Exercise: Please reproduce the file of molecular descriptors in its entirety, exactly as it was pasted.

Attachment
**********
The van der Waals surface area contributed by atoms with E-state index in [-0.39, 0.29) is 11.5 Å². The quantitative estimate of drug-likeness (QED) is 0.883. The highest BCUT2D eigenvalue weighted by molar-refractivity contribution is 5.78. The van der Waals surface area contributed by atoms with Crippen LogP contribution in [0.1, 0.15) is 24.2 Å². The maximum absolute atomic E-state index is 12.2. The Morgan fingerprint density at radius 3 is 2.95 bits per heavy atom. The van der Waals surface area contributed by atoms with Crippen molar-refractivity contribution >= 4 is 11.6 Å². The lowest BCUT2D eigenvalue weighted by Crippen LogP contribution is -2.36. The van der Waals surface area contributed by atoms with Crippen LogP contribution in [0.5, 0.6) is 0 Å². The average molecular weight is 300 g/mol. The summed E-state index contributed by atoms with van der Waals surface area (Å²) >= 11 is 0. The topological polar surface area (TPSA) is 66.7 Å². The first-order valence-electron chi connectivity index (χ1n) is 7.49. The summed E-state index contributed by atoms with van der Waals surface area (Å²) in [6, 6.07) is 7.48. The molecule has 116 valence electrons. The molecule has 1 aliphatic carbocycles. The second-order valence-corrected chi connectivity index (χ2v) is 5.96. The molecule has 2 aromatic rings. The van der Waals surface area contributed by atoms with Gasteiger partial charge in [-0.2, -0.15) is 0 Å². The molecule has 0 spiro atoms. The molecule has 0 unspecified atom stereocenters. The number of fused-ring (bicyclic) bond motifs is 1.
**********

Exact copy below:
The van der Waals surface area contributed by atoms with E-state index in [-0.39, 0.29) is 11.5 Å². The quantitative estimate of drug-likeness (QED) is 0.883. The highest BCUT2D eigenvalue weighted by molar-refractivity contribution is 5.78. The van der Waals surface area contributed by atoms with Crippen LogP contribution in [0.1, 0.15) is 24.2 Å². The maximum absolute atomic E-state index is 12.2. The Morgan fingerprint density at radius 3 is 2.95 bits per heavy atom. The van der Waals surface area contributed by atoms with Crippen molar-refractivity contribution >= 4 is 11.6 Å². The lowest BCUT2D eigenvalue weighted by Crippen LogP contribution is -2.36. The van der Waals surface area contributed by atoms with Crippen LogP contribution in [0.5, 0.6) is 0 Å². The average molecular weight is 300 g/mol. The summed E-state index contributed by atoms with van der Waals surface area (Å²) >= 11 is 0. The topological polar surface area (TPSA) is 66.7 Å². The first-order valence-electron chi connectivity index (χ1n) is 7.49. The summed E-state index contributed by atoms with van der Waals surface area (Å²) in [6, 6.07) is 7.48. The molecule has 116 valence electrons. The molecule has 1 aliphatic carbocycles. The second-order valence-corrected chi connectivity index (χ2v) is 5.96. The molecule has 2 aromatic rings. The van der Waals surface area contributed by atoms with Gasteiger partial charge in [-0.2, -0.15) is 0 Å². The molecule has 0 spiro atoms. The molecule has 0 unspecified atom stereocenters. The number of fused-ring (bicyclic) bond motifs is 1.